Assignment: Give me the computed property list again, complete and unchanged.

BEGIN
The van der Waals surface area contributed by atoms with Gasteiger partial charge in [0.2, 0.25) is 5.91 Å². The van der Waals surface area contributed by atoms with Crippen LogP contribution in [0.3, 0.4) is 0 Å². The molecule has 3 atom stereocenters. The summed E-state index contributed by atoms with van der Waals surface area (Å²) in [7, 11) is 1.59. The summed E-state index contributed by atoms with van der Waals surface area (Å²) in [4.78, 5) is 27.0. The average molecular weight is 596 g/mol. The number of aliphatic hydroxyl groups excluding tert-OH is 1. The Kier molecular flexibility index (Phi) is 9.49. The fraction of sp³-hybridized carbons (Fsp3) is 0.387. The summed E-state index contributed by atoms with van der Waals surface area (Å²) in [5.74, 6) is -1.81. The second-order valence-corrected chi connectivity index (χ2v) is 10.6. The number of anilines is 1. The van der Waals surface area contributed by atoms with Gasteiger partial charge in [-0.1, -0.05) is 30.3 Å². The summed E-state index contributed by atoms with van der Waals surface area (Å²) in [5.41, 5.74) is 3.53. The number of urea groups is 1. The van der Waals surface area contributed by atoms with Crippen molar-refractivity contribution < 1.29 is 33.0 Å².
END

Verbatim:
The van der Waals surface area contributed by atoms with Gasteiger partial charge in [0.2, 0.25) is 5.91 Å². The van der Waals surface area contributed by atoms with Crippen LogP contribution in [0.3, 0.4) is 0 Å². The molecule has 3 atom stereocenters. The summed E-state index contributed by atoms with van der Waals surface area (Å²) in [7, 11) is 1.59. The summed E-state index contributed by atoms with van der Waals surface area (Å²) in [4.78, 5) is 27.0. The average molecular weight is 596 g/mol. The number of aliphatic hydroxyl groups excluding tert-OH is 1. The Kier molecular flexibility index (Phi) is 9.49. The fraction of sp³-hybridized carbons (Fsp3) is 0.387. The summed E-state index contributed by atoms with van der Waals surface area (Å²) in [5.74, 6) is -1.81. The second-order valence-corrected chi connectivity index (χ2v) is 10.6. The number of anilines is 1. The van der Waals surface area contributed by atoms with Gasteiger partial charge in [-0.1, -0.05) is 30.3 Å². The summed E-state index contributed by atoms with van der Waals surface area (Å²) in [5.41, 5.74) is 3.53. The number of urea groups is 1. The van der Waals surface area contributed by atoms with Crippen molar-refractivity contribution < 1.29 is 33.0 Å².